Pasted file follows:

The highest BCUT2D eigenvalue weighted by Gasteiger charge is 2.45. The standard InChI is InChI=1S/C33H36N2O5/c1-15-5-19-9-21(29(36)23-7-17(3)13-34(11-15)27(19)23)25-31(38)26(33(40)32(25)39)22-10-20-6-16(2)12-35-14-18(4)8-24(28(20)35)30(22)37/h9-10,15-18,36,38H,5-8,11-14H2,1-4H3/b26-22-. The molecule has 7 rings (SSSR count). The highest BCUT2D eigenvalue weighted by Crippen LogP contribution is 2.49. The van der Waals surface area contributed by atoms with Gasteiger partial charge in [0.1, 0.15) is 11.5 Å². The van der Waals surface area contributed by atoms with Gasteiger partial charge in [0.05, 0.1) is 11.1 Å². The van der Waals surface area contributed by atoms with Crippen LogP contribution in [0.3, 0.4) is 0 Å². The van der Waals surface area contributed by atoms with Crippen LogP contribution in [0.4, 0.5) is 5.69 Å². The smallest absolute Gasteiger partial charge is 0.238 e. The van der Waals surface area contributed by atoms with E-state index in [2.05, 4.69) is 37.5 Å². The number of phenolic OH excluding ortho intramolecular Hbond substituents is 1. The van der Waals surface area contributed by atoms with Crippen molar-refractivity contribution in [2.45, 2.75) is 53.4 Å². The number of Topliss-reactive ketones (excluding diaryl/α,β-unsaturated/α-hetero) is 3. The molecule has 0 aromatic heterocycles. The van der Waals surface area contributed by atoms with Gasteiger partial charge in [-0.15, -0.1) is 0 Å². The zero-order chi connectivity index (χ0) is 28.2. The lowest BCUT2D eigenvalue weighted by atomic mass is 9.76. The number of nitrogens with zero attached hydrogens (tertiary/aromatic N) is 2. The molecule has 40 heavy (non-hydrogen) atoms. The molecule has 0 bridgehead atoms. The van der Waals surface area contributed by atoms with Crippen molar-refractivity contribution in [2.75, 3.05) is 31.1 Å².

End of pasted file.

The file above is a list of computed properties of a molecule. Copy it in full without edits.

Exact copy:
The highest BCUT2D eigenvalue weighted by Gasteiger charge is 2.45. The standard InChI is InChI=1S/C33H36N2O5/c1-15-5-19-9-21(29(36)23-7-17(3)13-34(11-15)27(19)23)25-31(38)26(33(40)32(25)39)22-10-20-6-16(2)12-35-14-18(4)8-24(28(20)35)30(22)37/h9-10,15-18,36,38H,5-8,11-14H2,1-4H3/b26-22-. The molecule has 7 rings (SSSR count). The highest BCUT2D eigenvalue weighted by Crippen LogP contribution is 2.49. The van der Waals surface area contributed by atoms with Gasteiger partial charge in [0.1, 0.15) is 11.5 Å². The van der Waals surface area contributed by atoms with Gasteiger partial charge in [0.05, 0.1) is 11.1 Å². The van der Waals surface area contributed by atoms with Crippen LogP contribution in [0.3, 0.4) is 0 Å². The van der Waals surface area contributed by atoms with Crippen LogP contribution in [0.4, 0.5) is 5.69 Å². The smallest absolute Gasteiger partial charge is 0.238 e. The van der Waals surface area contributed by atoms with E-state index in [2.05, 4.69) is 37.5 Å². The number of phenolic OH excluding ortho intramolecular Hbond substituents is 1. The van der Waals surface area contributed by atoms with Crippen molar-refractivity contribution in [2.45, 2.75) is 53.4 Å². The number of Topliss-reactive ketones (excluding diaryl/α,β-unsaturated/α-hetero) is 3. The molecule has 0 aromatic heterocycles. The van der Waals surface area contributed by atoms with Gasteiger partial charge in [-0.15, -0.1) is 0 Å². The zero-order chi connectivity index (χ0) is 28.2. The lowest BCUT2D eigenvalue weighted by atomic mass is 9.76. The number of nitrogens with zero attached hydrogens (tertiary/aromatic N) is 2. The molecule has 40 heavy (non-hydrogen) atoms. The molecule has 0 bridgehead atoms. The van der Waals surface area contributed by atoms with Crippen molar-refractivity contribution in [2.75, 3.05) is 31.1 Å².